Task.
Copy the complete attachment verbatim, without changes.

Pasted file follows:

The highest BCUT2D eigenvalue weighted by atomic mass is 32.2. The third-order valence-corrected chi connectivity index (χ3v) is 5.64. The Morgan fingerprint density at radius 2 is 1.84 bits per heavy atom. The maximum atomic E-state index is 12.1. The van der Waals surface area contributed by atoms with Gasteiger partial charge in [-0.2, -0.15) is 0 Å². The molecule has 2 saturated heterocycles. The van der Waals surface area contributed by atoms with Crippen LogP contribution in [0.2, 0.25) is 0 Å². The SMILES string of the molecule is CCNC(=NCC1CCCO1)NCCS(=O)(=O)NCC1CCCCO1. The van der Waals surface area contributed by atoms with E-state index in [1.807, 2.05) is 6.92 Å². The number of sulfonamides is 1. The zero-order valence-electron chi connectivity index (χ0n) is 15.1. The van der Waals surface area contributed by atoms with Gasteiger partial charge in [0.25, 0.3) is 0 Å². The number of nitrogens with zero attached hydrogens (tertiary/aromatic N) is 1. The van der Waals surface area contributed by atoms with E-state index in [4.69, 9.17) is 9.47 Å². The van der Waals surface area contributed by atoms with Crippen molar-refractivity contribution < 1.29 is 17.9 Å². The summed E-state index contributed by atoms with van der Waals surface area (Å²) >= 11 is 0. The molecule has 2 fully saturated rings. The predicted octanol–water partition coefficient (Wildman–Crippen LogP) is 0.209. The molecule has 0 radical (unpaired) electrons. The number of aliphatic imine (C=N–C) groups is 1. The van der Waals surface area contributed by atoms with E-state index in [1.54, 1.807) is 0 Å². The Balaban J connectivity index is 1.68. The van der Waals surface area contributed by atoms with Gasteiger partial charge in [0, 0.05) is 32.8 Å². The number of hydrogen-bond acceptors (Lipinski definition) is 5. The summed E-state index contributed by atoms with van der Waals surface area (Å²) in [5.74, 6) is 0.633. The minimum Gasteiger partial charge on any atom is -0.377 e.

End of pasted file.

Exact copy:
The highest BCUT2D eigenvalue weighted by atomic mass is 32.2. The third-order valence-corrected chi connectivity index (χ3v) is 5.64. The Morgan fingerprint density at radius 2 is 1.84 bits per heavy atom. The maximum atomic E-state index is 12.1. The van der Waals surface area contributed by atoms with Gasteiger partial charge in [-0.2, -0.15) is 0 Å². The molecule has 2 saturated heterocycles. The van der Waals surface area contributed by atoms with Crippen LogP contribution in [0.2, 0.25) is 0 Å². The SMILES string of the molecule is CCNC(=NCC1CCCO1)NCCS(=O)(=O)NCC1CCCCO1. The van der Waals surface area contributed by atoms with E-state index in [1.807, 2.05) is 6.92 Å². The number of sulfonamides is 1. The zero-order valence-electron chi connectivity index (χ0n) is 15.1. The van der Waals surface area contributed by atoms with Gasteiger partial charge in [0.25, 0.3) is 0 Å². The number of nitrogens with zero attached hydrogens (tertiary/aromatic N) is 1. The van der Waals surface area contributed by atoms with E-state index in [4.69, 9.17) is 9.47 Å². The van der Waals surface area contributed by atoms with Crippen molar-refractivity contribution < 1.29 is 17.9 Å². The summed E-state index contributed by atoms with van der Waals surface area (Å²) >= 11 is 0. The molecule has 2 fully saturated rings. The predicted octanol–water partition coefficient (Wildman–Crippen LogP) is 0.209. The molecule has 0 radical (unpaired) electrons. The number of aliphatic imine (C=N–C) groups is 1. The van der Waals surface area contributed by atoms with E-state index in [1.54, 1.807) is 0 Å². The Balaban J connectivity index is 1.68. The van der Waals surface area contributed by atoms with Gasteiger partial charge in [0, 0.05) is 32.8 Å². The number of hydrogen-bond acceptors (Lipinski definition) is 5. The summed E-state index contributed by atoms with van der Waals surface area (Å²) in [5.74, 6) is 0.633. The minimum Gasteiger partial charge on any atom is -0.377 e.